Perhaps even more stunning were perceptions about the future. While about 70 percent of people in the poll think future generations, the world’s poor, or plant and animal species will be affected by global warming, only 47 percent think they will personally be affected.

Will this year’s Danger Season build support for action?

If the next six months of 2023 are anything like the first six, the ability of people to normalize global warming may be put to its most severe test yet. The nation is only two months into the six-month period that the Union of Concerned Scientists calls “Danger Season,” for the likelihood of climate change-amplified heat waves, severe storms, wildfires, and hurricanes from May through October.

Even if the remainder of this year is relatively calm, there is no long-term relief ahead. The World Meteorological Organization announced this spring that Earth is hurtling into its hottest five-year span yet. Petteri Taalas, the secretary-general of the WMO, said the planet was entering “uncharted territory.”

That calls for uncharacteristic urgency to turn down the heat. There actually are hopeful signs that it is arising, despite the current indifference sowed by disinformation. The Yale survey found that two-thirds of people disagree that it is too late to do anything about global warming. A Pew poll last year found that 69 percent of respondents thought that the U.S. should take steps toward being carbon neutral by 2050 and should prioritize renewable energy over expanding fossil fuel exploration.

The call for action to stop global warming is growing louder in Latino and Black communities hit hardest by fossil fuel pollution and living disproportionately on urban “heat islands” that lack trees and parks.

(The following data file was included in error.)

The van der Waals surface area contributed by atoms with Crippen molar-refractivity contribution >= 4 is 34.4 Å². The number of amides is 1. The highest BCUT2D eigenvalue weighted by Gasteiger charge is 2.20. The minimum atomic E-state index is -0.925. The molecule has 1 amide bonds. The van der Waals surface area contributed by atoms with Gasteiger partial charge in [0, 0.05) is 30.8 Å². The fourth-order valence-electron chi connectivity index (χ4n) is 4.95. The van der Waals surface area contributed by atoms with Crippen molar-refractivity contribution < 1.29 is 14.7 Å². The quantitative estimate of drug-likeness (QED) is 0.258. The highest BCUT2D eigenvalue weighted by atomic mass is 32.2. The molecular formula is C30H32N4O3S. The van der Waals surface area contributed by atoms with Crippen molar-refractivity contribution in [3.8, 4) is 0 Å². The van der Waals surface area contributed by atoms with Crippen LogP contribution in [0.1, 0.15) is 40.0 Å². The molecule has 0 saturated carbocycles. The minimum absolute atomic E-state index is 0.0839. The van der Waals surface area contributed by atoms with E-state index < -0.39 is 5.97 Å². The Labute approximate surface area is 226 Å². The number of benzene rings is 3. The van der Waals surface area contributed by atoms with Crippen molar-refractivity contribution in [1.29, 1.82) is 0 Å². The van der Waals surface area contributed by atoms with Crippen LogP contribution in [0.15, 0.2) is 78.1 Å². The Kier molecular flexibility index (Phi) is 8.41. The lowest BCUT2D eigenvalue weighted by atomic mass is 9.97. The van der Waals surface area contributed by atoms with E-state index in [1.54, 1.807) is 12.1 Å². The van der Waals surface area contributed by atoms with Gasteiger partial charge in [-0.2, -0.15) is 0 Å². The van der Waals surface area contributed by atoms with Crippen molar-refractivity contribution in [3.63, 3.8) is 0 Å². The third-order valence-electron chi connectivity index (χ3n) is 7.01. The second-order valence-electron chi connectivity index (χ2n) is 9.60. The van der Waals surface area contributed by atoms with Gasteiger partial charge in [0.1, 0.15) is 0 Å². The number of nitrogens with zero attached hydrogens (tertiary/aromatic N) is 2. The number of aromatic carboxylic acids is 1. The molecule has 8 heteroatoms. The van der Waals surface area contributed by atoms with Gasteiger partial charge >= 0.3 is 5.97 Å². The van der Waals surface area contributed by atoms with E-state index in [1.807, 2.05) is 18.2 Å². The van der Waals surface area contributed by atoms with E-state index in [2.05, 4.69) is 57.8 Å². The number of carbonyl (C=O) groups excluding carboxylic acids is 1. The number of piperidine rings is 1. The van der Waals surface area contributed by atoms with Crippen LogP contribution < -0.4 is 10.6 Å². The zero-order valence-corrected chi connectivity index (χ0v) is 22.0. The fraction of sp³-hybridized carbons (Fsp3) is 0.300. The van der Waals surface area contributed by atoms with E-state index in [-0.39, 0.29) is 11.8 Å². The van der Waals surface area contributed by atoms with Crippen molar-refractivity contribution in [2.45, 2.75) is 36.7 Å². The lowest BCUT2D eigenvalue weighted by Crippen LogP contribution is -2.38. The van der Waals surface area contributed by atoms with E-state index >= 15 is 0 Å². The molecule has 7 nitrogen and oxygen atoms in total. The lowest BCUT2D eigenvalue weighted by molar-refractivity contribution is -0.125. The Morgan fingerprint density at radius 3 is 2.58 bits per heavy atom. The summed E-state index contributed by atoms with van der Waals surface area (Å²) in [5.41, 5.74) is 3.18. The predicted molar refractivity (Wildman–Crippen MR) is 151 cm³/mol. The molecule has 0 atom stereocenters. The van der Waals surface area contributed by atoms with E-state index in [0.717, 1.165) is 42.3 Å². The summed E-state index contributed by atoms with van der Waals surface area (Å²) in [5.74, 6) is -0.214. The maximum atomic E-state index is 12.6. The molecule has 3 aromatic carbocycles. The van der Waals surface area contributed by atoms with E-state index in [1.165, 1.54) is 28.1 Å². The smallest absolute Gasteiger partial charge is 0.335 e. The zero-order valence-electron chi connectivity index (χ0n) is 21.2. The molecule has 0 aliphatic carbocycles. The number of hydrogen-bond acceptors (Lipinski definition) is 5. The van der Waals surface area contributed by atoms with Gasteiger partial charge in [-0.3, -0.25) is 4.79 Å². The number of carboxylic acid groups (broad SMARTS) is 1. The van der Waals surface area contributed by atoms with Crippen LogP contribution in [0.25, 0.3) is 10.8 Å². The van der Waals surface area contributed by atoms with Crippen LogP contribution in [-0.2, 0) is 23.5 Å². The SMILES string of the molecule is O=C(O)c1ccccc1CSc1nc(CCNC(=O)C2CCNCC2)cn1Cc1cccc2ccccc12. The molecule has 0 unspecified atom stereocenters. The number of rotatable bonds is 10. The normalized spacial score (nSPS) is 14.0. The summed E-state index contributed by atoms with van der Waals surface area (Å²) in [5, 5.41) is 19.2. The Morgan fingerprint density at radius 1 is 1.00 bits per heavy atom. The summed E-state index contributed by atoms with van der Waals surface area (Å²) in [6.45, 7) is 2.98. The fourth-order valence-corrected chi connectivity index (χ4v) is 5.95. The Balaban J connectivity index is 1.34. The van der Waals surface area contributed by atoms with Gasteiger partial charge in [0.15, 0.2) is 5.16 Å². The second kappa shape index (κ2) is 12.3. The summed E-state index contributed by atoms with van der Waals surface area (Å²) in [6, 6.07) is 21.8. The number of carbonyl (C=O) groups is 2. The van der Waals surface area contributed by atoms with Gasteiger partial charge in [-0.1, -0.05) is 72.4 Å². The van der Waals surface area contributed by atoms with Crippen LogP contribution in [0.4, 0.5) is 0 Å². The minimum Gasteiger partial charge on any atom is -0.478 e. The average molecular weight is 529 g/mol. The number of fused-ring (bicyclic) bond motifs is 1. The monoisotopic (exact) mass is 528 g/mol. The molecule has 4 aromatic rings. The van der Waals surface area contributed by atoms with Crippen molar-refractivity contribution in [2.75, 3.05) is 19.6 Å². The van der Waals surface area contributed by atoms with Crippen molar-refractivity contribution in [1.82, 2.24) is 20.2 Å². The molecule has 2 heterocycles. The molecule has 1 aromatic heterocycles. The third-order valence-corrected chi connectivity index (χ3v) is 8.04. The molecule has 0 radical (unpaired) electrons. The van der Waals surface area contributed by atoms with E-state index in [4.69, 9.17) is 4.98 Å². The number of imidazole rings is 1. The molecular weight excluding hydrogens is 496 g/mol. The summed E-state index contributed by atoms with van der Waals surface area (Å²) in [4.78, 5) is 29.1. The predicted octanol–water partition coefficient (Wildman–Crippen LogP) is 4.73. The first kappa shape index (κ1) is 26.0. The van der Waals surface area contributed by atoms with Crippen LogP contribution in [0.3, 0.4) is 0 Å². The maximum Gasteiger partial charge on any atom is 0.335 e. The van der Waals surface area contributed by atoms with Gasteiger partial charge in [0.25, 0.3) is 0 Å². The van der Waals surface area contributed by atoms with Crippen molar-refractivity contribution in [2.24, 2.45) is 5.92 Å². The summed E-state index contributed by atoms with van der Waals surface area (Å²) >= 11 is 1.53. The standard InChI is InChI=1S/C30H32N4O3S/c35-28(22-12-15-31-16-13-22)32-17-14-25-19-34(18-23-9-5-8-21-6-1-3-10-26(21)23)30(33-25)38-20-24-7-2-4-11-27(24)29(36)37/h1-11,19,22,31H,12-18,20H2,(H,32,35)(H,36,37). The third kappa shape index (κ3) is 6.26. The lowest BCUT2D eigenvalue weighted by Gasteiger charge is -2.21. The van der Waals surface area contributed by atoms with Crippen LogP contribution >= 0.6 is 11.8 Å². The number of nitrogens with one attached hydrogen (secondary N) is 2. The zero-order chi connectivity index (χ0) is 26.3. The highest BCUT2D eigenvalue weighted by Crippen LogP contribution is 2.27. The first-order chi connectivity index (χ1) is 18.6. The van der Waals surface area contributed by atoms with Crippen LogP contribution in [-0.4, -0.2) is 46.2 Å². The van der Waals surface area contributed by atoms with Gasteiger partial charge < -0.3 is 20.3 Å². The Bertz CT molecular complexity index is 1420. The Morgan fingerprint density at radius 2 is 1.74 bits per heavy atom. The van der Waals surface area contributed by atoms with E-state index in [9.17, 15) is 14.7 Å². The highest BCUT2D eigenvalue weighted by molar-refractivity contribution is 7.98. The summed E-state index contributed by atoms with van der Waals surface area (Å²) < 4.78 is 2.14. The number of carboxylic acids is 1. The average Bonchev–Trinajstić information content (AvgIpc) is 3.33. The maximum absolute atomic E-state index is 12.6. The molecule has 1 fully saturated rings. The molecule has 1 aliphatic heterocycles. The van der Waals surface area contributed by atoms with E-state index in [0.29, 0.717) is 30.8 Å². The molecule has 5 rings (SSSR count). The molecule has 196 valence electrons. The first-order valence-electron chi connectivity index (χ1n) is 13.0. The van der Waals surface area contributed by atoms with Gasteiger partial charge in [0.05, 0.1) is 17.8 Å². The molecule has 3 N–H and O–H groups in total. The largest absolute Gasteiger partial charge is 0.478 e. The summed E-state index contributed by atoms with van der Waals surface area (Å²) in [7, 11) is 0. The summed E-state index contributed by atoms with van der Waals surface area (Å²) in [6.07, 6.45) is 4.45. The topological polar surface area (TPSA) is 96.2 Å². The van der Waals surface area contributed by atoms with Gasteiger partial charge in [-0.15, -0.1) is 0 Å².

Climate scientists are not sitting on their 99.9 percent consensus. They have stepped up efforts to expose fossil fuel companies for their deceit and assign responsibility to them for their damage to the planet.

A study this year in the journal Science exposed ExxonMobil for its public skepticism on climate science even as its own scientists accurately predicted what is happening now. A study led by the Union of Concerned Scientists and published last month in Environmental Research Letters found that the emissions traced to the world’s largest fossil fuel producers and cement companies have play a massive role in altering the atmosphere’s drying power and wildfires. More than a third of the forest area burned in the western U.S. and southwestern Canada since 1986—nearly 20 million acres—can be attributed to those emissions.

Also last month, Boston University held a symposium to strategize on fighting fossil fuel disinformation. Benjamin Sovacool, director of Boston University’s Institute for Global Sustainability, said, “Misinformation is pervasive, it’s at a very unique moment in our culture, and a post-truth society cannot survive.”

Nor can a post-truth planet.

These views do not necessarily represent those of Environmental Health News, The Daily Climate or publisher, Environmental Health Sciences.

This post originally ran on The Union of Concerned Scientists blog and is republished here with permission.